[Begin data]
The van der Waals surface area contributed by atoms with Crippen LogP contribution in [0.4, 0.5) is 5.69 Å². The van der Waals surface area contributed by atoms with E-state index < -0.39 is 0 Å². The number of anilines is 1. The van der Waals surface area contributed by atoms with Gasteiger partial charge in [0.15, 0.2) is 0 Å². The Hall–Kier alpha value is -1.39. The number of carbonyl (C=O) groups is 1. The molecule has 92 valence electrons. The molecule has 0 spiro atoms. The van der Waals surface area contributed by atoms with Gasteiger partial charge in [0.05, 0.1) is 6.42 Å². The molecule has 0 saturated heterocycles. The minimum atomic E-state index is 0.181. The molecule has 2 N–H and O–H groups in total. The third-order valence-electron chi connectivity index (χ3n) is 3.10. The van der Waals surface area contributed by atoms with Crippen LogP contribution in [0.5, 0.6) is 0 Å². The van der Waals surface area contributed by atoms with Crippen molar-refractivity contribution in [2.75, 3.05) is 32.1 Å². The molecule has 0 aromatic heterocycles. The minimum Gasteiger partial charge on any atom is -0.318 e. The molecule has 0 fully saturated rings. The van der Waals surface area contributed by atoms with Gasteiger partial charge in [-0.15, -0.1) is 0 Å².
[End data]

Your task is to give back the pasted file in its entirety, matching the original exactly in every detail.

The van der Waals surface area contributed by atoms with Crippen LogP contribution in [0.4, 0.5) is 5.69 Å². The van der Waals surface area contributed by atoms with E-state index < -0.39 is 0 Å². The number of anilines is 1. The van der Waals surface area contributed by atoms with Gasteiger partial charge in [0.15, 0.2) is 0 Å². The Hall–Kier alpha value is -1.39. The number of carbonyl (C=O) groups is 1. The molecule has 92 valence electrons. The molecule has 0 spiro atoms. The van der Waals surface area contributed by atoms with Gasteiger partial charge in [0.05, 0.1) is 6.42 Å². The molecule has 0 saturated heterocycles. The minimum atomic E-state index is 0.181. The molecule has 2 N–H and O–H groups in total. The third-order valence-electron chi connectivity index (χ3n) is 3.10. The van der Waals surface area contributed by atoms with Crippen LogP contribution in [0.5, 0.6) is 0 Å². The van der Waals surface area contributed by atoms with Crippen molar-refractivity contribution in [2.75, 3.05) is 32.1 Å². The molecule has 0 aromatic heterocycles. The minimum Gasteiger partial charge on any atom is -0.318 e. The molecule has 0 fully saturated rings. The van der Waals surface area contributed by atoms with Gasteiger partial charge in [-0.15, -0.1) is 0 Å².